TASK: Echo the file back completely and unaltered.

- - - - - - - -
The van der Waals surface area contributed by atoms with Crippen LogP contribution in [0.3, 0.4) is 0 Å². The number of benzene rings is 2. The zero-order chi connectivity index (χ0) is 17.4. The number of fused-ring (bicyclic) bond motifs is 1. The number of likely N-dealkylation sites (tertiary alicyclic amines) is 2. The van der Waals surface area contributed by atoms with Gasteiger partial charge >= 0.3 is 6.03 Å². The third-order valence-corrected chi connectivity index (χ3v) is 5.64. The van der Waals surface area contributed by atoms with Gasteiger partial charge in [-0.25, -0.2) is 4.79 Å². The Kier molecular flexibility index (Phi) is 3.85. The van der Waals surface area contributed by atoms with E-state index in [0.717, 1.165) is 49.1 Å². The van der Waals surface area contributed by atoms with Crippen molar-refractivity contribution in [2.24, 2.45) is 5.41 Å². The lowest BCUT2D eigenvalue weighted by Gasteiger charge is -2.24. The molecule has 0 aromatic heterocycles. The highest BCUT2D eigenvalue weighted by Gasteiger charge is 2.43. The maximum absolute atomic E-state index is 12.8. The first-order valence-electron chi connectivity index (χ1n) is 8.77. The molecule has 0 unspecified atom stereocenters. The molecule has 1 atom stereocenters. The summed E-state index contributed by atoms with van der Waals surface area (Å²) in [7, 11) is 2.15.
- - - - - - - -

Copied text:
The van der Waals surface area contributed by atoms with Crippen LogP contribution in [0.3, 0.4) is 0 Å². The number of benzene rings is 2. The zero-order chi connectivity index (χ0) is 17.4. The number of fused-ring (bicyclic) bond motifs is 1. The number of likely N-dealkylation sites (tertiary alicyclic amines) is 2. The van der Waals surface area contributed by atoms with Gasteiger partial charge >= 0.3 is 6.03 Å². The third-order valence-corrected chi connectivity index (χ3v) is 5.64. The van der Waals surface area contributed by atoms with Gasteiger partial charge in [-0.25, -0.2) is 4.79 Å². The Kier molecular flexibility index (Phi) is 3.85. The van der Waals surface area contributed by atoms with E-state index in [0.717, 1.165) is 49.1 Å². The van der Waals surface area contributed by atoms with Crippen molar-refractivity contribution in [2.24, 2.45) is 5.41 Å². The lowest BCUT2D eigenvalue weighted by Gasteiger charge is -2.24. The molecule has 0 aromatic heterocycles. The highest BCUT2D eigenvalue weighted by Gasteiger charge is 2.43. The maximum absolute atomic E-state index is 12.8. The first-order valence-electron chi connectivity index (χ1n) is 8.77. The molecule has 0 unspecified atom stereocenters. The molecule has 1 atom stereocenters. The summed E-state index contributed by atoms with van der Waals surface area (Å²) in [7, 11) is 2.15.